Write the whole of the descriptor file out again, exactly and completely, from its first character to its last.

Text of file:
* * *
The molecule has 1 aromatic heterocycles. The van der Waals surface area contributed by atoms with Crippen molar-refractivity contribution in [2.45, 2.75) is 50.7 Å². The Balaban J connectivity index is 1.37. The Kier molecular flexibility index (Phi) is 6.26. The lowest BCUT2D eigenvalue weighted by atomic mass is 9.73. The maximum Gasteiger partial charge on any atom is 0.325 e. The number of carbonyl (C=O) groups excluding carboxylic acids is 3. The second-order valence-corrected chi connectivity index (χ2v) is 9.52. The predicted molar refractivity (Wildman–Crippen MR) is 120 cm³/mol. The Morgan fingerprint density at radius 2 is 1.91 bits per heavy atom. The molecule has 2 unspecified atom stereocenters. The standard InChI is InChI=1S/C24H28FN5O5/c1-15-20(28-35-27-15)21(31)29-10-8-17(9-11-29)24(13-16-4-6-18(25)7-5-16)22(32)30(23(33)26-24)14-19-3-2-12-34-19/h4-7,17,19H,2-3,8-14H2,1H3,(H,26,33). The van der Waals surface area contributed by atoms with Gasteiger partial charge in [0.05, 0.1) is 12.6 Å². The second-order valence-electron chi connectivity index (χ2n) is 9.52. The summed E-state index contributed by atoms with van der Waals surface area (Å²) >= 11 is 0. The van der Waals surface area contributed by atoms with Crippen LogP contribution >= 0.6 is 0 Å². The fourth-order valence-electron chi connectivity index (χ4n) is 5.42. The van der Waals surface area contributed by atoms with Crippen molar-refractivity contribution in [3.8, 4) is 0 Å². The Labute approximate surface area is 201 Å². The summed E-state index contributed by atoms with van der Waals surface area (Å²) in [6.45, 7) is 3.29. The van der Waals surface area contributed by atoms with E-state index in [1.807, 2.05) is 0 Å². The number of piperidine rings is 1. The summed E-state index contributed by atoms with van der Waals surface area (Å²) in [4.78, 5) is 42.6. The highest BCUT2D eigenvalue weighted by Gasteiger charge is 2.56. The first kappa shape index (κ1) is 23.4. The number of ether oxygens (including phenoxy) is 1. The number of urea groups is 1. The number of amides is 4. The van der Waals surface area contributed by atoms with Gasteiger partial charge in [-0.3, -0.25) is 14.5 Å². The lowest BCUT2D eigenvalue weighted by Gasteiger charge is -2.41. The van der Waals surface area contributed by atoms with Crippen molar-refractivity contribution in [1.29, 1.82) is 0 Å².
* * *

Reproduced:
The molecule has 1 aromatic heterocycles. The van der Waals surface area contributed by atoms with Crippen molar-refractivity contribution in [2.45, 2.75) is 50.7 Å². The Balaban J connectivity index is 1.37. The Kier molecular flexibility index (Phi) is 6.26. The lowest BCUT2D eigenvalue weighted by atomic mass is 9.73. The maximum Gasteiger partial charge on any atom is 0.325 e. The number of carbonyl (C=O) groups excluding carboxylic acids is 3. The second-order valence-corrected chi connectivity index (χ2v) is 9.52. The predicted molar refractivity (Wildman–Crippen MR) is 120 cm³/mol. The Morgan fingerprint density at radius 2 is 1.91 bits per heavy atom. The molecule has 2 unspecified atom stereocenters. The standard InChI is InChI=1S/C24H28FN5O5/c1-15-20(28-35-27-15)21(31)29-10-8-17(9-11-29)24(13-16-4-6-18(25)7-5-16)22(32)30(23(33)26-24)14-19-3-2-12-34-19/h4-7,17,19H,2-3,8-14H2,1H3,(H,26,33). The van der Waals surface area contributed by atoms with Gasteiger partial charge in [0.05, 0.1) is 12.6 Å². The second-order valence-electron chi connectivity index (χ2n) is 9.52. The summed E-state index contributed by atoms with van der Waals surface area (Å²) >= 11 is 0. The van der Waals surface area contributed by atoms with Crippen LogP contribution >= 0.6 is 0 Å². The fourth-order valence-electron chi connectivity index (χ4n) is 5.42. The van der Waals surface area contributed by atoms with Crippen molar-refractivity contribution in [3.8, 4) is 0 Å². The Labute approximate surface area is 201 Å². The summed E-state index contributed by atoms with van der Waals surface area (Å²) in [6.45, 7) is 3.29. The van der Waals surface area contributed by atoms with E-state index in [1.807, 2.05) is 0 Å². The number of piperidine rings is 1. The summed E-state index contributed by atoms with van der Waals surface area (Å²) in [4.78, 5) is 42.6. The highest BCUT2D eigenvalue weighted by Gasteiger charge is 2.56. The first kappa shape index (κ1) is 23.4. The number of ether oxygens (including phenoxy) is 1. The number of urea groups is 1. The number of amides is 4. The van der Waals surface area contributed by atoms with Gasteiger partial charge in [-0.3, -0.25) is 14.5 Å². The lowest BCUT2D eigenvalue weighted by Gasteiger charge is -2.41. The van der Waals surface area contributed by atoms with Crippen molar-refractivity contribution in [1.29, 1.82) is 0 Å².